He was able to find the Coast Guard boat near an area ledge, and persuaded the reluctant crew to give the girl to him so he could get Tammy quickly to her grandparents who had been waiting to bring her to the hospital. They finally agreed, and Alley made haste for the shore as the Coast Guard boat followed. Chief Kennedy had also radioed the hospital and told his family to bring blankets to the dock. When he and Alley arrived at Biddeford Pool, Kennedy’s family members were waiting on the dock with warm blankets, along with Tammy’s grandparents. The lobsterman brought the unconscious little girl to her grandparents as they sped to Notre Dame Hospital in Biddeford, where emergency crews were waiting.
When Tammy arrived at the hospital her body temperature had plummeted to a dangerous 82 degrees. The crew worked busily all night to try to bring her body temperature up. As the night wore on, miraculously her temperature finally started to increase. Within 5 days she was released from the hospital and became known locally as the “little lighthouse child.” Thanks to the brave efforts of Seamen Ed Syvinski and Raymond Bill, Chief Kennedy, Engineman Rouleau, Keeper Burnham, and Lobsterman Preston Alley, Tammy fully recuperated and had no long lasting effects from the ordeal.
Both Seamen Ed Syvinski and Raymond Bill were suffering from exposure when they arrived at the dock, but decided not to receive medical help. Syvinski was sick for three weeks from the exposure afterwards.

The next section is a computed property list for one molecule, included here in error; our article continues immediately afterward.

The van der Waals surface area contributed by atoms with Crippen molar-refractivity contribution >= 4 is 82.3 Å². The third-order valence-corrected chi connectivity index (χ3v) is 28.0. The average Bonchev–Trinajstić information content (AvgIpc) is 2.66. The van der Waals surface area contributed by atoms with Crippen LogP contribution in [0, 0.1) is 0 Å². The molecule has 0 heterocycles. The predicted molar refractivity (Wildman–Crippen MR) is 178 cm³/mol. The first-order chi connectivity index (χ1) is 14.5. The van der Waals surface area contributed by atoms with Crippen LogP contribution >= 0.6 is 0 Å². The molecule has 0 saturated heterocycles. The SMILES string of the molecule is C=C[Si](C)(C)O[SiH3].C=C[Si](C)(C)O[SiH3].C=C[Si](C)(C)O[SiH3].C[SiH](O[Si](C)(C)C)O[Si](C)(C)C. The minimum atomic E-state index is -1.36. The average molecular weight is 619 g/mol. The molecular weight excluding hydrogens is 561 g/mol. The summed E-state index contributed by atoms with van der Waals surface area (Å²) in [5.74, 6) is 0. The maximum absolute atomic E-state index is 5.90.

Over the years, participant’s families disputed accounts of what happened that night. In 1993, the Coast Guard investigated the incident and decided to present awards to Keeper Laurier Burnham and Edward Syvinski for their extraordinary courage in rescuing the little girl. A Public Service Commendation was awarded to the widow of lobsterman Preston Alley, who had passed away in 1990, and whom the Coast Guard had determined had also been instrumental in the rescue. What is most important regarding this story is a little girl survived what could have been a tragic event, with the help of a group of dedicated individuals who risked their lives to save her.
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Exploring Wood Island Light and Grounds
The lighthouse is located on Wood Island, east of the mouth of the Saco River about a mile from the mainland. The lighthouse and grounds are operated by the Friends of Wood Island Light (FOWL). For those who would like a narrated tour of the lighthouse and grounds, the “Friends” provide daily water shuttles to Wood Island during the summer months and will guide you to the other side of the island where the lighthouse is located. The lighthouse tower and keeper’s house have been nearly totally renovated with extensive efforts by many volunteers and members of FOWL near to its original state in the early 20th century. Other special tours like local ghost hunting tours are also being offered to continue in raising funds for the restoration.